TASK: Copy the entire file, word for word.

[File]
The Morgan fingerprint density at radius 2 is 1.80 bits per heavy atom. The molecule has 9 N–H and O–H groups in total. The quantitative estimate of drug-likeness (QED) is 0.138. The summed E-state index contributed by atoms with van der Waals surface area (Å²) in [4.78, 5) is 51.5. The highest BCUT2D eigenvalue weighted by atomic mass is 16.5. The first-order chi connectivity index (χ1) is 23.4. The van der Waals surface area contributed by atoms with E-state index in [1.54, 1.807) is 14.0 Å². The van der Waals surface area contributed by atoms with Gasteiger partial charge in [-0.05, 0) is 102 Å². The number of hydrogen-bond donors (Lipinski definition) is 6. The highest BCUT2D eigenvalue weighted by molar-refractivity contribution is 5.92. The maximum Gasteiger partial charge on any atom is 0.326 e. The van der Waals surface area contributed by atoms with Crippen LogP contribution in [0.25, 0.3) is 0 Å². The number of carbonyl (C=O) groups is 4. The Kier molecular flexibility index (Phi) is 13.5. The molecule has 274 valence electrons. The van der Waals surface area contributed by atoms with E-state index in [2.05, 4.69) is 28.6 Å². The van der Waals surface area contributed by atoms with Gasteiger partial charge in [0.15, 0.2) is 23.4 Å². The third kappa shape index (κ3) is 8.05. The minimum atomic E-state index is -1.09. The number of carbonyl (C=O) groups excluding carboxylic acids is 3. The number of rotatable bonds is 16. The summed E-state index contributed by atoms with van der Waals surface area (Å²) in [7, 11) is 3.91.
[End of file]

The Morgan fingerprint density at radius 2 is 1.80 bits per heavy atom. The molecule has 9 N–H and O–H groups in total. The quantitative estimate of drug-likeness (QED) is 0.138. The summed E-state index contributed by atoms with van der Waals surface area (Å²) in [4.78, 5) is 51.5. The highest BCUT2D eigenvalue weighted by atomic mass is 16.5. The first-order chi connectivity index (χ1) is 23.4. The van der Waals surface area contributed by atoms with E-state index in [1.54, 1.807) is 14.0 Å². The van der Waals surface area contributed by atoms with Gasteiger partial charge in [-0.05, 0) is 102 Å². The number of hydrogen-bond donors (Lipinski definition) is 6. The highest BCUT2D eigenvalue weighted by molar-refractivity contribution is 5.92. The maximum Gasteiger partial charge on any atom is 0.326 e. The van der Waals surface area contributed by atoms with Crippen LogP contribution in [0.25, 0.3) is 0 Å². The number of carbonyl (C=O) groups is 4. The Kier molecular flexibility index (Phi) is 13.5. The molecule has 274 valence electrons. The van der Waals surface area contributed by atoms with E-state index in [2.05, 4.69) is 28.6 Å². The van der Waals surface area contributed by atoms with Gasteiger partial charge in [0.15, 0.2) is 23.4 Å². The third kappa shape index (κ3) is 8.05. The minimum atomic E-state index is -1.09. The number of carbonyl (C=O) groups excluding carboxylic acids is 3. The number of rotatable bonds is 16. The summed E-state index contributed by atoms with van der Waals surface area (Å²) in [7, 11) is 3.91.